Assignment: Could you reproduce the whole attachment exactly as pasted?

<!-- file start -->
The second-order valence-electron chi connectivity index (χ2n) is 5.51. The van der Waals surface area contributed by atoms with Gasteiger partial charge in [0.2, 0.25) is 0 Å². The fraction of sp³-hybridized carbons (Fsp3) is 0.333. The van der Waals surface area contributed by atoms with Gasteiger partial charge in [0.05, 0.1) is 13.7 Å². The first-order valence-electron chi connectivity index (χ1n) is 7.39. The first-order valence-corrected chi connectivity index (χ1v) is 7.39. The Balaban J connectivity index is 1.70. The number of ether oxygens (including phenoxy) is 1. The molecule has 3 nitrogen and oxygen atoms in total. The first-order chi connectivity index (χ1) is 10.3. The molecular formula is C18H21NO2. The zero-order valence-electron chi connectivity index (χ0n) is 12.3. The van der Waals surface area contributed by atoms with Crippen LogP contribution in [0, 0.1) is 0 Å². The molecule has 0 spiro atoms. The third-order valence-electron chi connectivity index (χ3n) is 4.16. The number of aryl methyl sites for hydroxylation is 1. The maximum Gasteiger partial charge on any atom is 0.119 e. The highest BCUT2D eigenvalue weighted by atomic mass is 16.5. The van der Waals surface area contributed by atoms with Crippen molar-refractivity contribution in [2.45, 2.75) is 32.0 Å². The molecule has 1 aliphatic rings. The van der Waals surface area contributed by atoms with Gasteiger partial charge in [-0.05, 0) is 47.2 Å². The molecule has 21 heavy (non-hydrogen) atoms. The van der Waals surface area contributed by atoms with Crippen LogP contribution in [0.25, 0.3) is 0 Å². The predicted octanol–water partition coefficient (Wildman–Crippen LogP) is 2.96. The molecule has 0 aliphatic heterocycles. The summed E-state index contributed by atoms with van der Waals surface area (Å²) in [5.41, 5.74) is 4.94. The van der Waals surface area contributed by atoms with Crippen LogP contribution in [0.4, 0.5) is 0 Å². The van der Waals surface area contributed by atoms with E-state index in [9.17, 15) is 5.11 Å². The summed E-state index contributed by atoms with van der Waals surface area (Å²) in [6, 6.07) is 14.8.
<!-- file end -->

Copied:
The second-order valence-electron chi connectivity index (χ2n) is 5.51. The van der Waals surface area contributed by atoms with Gasteiger partial charge in [0.2, 0.25) is 0 Å². The fraction of sp³-hybridized carbons (Fsp3) is 0.333. The van der Waals surface area contributed by atoms with Gasteiger partial charge in [0.05, 0.1) is 13.7 Å². The first-order valence-electron chi connectivity index (χ1n) is 7.39. The first-order valence-corrected chi connectivity index (χ1v) is 7.39. The Balaban J connectivity index is 1.70. The number of ether oxygens (including phenoxy) is 1. The molecule has 3 nitrogen and oxygen atoms in total. The first-order chi connectivity index (χ1) is 10.3. The molecular formula is C18H21NO2. The zero-order valence-electron chi connectivity index (χ0n) is 12.3. The van der Waals surface area contributed by atoms with Crippen LogP contribution in [0, 0.1) is 0 Å². The molecule has 0 spiro atoms. The third-order valence-electron chi connectivity index (χ3n) is 4.16. The number of aryl methyl sites for hydroxylation is 1. The maximum Gasteiger partial charge on any atom is 0.119 e. The highest BCUT2D eigenvalue weighted by atomic mass is 16.5. The van der Waals surface area contributed by atoms with Crippen molar-refractivity contribution in [2.45, 2.75) is 32.0 Å². The molecule has 1 aliphatic rings. The van der Waals surface area contributed by atoms with Gasteiger partial charge in [-0.05, 0) is 47.2 Å². The molecule has 21 heavy (non-hydrogen) atoms. The van der Waals surface area contributed by atoms with Crippen LogP contribution in [0.25, 0.3) is 0 Å². The predicted octanol–water partition coefficient (Wildman–Crippen LogP) is 2.96. The molecule has 0 aliphatic heterocycles. The summed E-state index contributed by atoms with van der Waals surface area (Å²) in [5.41, 5.74) is 4.94. The van der Waals surface area contributed by atoms with Crippen LogP contribution in [0.4, 0.5) is 0 Å². The van der Waals surface area contributed by atoms with E-state index in [9.17, 15) is 5.11 Å². The summed E-state index contributed by atoms with van der Waals surface area (Å²) in [6, 6.07) is 14.8.